. Now lets talk about upgrade options as it does seem. There are quite a few upgrades you can make with this PC. Ive left this to the end, as I suspect, most people buying a prebuilt system like this just want it to work out of the box. But if you know a bit about what youre doing this information may be useful if youre after some upgrades.. First up the 4 memory slots support up to 64GB. So you could always add more memory in future. Theres. Only one M.2 slot on the motherboard, which is in use for the operating system drive, but you could look at either. Transferring the OS or doing a fresh, install onto a new, larger SSD. Getting to the SSD might be a little tricky though youve got to first remove the hard drive bracket pull out. The DVD drive then open the front panel to get access.. The hard drive, on the other hand, is quite easy to get to its just behind this metal bracket, which you can unscrew.. The motherboard has 3 SATA ports in total, one in use for the hard drive and the second is used by the DVD drive. So I had one free.. I didnt really see any room for mounting another, but you could, in theory, connect a third drive to the SATA port and just stick it in there with ghetto mounting. Although powering it may be challenging as the power supply didnt appear to have a spare SATA power.

Connector, but you may be able to get a splitter cable to do this. The power supply also provides 6 and 8 pin connectors for the graphics card. So with that in mind, you could swap out the graphics too.. I roughly measured the space available at 29cm in length, and maybe just over 13cm in height.. The reference blower style 1070 installed takes up 2 slots, but there is at least 3 slots worth of space. So again, upgrading should be possible.. There is a single PCIe, 1x slot under the graphics card, but its covered by the 2 slot card and not usable. Im, not sure about upgrading the i7 8700 CPU we have here and, as we saw its got, what appears to be a stock cooler.. The only CPU above this in the 8th generation is the 8700K and you might be able to upgrade to that, but Im honestly, not sure about compatibility with the motherboard. In theory it will work, but the board appears to use the B360 chipset. So you wont be able to overclock, even if you could upgrade the cooling. Im, also not sure if there will be BIOS updates that bring 9th gen support, as was the case with other B360 motherboards, so CPU upgrading might not be possible or worth it here.. If youve got the i5 8400 unit, though you should be able to upgrade to the 8700 like, I have here. The other limitation when looking at upgrading the CPU or graphics may be the power supply.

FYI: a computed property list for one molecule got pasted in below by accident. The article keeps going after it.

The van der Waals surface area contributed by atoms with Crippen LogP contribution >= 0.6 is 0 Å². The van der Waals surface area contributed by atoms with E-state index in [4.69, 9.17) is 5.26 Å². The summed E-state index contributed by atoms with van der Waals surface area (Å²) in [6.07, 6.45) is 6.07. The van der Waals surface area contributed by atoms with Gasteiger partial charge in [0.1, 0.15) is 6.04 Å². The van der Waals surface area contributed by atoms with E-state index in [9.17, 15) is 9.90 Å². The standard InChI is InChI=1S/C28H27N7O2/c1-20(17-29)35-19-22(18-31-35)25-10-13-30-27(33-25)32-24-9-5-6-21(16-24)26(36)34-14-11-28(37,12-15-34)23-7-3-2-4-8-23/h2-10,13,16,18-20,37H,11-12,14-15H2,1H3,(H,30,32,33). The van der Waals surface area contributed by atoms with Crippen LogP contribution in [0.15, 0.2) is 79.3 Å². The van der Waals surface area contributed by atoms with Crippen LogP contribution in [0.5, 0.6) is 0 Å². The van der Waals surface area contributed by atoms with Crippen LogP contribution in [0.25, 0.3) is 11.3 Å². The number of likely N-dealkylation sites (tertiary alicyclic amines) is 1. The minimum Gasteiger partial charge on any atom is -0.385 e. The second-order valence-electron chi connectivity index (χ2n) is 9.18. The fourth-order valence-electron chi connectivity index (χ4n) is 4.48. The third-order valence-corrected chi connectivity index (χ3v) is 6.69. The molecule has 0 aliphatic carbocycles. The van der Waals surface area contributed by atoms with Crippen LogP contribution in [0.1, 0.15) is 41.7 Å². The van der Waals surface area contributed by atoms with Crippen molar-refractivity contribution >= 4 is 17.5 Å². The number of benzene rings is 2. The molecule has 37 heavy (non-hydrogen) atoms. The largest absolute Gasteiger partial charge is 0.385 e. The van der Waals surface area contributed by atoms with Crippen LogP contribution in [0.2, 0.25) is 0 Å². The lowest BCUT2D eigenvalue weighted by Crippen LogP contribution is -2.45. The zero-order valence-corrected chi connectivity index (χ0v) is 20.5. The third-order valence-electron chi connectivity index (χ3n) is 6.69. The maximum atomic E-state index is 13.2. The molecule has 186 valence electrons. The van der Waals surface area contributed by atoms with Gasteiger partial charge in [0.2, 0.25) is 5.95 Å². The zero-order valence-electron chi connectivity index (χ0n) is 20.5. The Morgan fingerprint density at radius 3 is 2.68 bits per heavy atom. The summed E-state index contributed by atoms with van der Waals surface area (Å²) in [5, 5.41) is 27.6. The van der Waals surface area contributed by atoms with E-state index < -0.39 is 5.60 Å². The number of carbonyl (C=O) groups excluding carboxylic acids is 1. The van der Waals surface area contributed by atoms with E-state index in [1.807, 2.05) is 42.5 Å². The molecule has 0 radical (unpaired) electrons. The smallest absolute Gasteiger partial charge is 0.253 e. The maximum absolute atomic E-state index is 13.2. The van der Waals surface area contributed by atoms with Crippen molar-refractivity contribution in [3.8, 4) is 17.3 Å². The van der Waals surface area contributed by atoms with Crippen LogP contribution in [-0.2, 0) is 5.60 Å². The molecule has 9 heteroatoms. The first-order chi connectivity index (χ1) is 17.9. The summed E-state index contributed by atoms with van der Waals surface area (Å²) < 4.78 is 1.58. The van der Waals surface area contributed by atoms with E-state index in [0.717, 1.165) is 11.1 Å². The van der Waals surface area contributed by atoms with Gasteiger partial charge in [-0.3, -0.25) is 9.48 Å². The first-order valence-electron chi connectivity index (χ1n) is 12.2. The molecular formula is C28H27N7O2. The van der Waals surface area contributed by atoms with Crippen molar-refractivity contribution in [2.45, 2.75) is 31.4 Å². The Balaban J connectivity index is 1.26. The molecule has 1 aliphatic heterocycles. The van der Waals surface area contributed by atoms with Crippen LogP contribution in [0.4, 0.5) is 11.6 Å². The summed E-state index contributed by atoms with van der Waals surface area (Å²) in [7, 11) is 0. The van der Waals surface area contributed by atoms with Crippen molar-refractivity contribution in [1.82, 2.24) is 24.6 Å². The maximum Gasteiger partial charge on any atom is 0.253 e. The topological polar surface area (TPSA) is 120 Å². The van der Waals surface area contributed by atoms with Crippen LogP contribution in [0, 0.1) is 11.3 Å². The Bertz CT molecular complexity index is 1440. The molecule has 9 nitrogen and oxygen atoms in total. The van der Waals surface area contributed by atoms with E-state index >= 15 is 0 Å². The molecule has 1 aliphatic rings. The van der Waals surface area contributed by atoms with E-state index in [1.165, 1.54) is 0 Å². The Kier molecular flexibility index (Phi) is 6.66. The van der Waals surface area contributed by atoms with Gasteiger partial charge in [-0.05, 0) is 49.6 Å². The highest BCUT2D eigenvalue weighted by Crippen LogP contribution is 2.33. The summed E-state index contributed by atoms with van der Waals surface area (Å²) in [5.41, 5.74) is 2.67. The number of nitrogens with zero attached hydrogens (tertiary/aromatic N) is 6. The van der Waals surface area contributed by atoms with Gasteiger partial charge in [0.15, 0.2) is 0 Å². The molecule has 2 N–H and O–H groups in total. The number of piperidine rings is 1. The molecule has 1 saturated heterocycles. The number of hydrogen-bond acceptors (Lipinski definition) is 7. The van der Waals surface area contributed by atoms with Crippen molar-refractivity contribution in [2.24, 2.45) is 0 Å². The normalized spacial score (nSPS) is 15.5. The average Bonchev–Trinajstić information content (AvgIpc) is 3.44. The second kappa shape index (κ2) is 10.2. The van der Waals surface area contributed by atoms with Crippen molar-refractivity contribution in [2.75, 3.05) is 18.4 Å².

Its a 500 Watt unit. So if you start using higher powered components, there may be issues., It appears to use the standard, 24 pin and 4 pin ATX cables so should be possible to replace.. It was able to keep working fine with my graphics, overclocking and CPU power limit increases, though so it seems, alright. Acer actually show how to open it all up and replace the graphics, hard drive and M.2 SSD in the user manual. So check that if you need detailed information with step by step pictures., The only component they dont talk about upgrading is the CPU and cooler so again, not sure whats supported there. Overall. The Acer, Predator Orion 3000 is a pretty capable gaming machine and quite a lot smaller than the massive Orion 9000 that I previously covered on. The channel. Youll be able to play pretty much any game at 1080p and even 1440p with decent settings with this hardware without issue., It does seem to cost quite a bit compared to other alternatives here in Australia such as building it yourself or even other prebuilt systems. But if youre after a prebuilt system that runs well, I didnt have any other issues with the Orion 3000 and, as we saw it, played all games well.. Let me know what you guys thought down in the comments and dont forget to subscribe for future tech.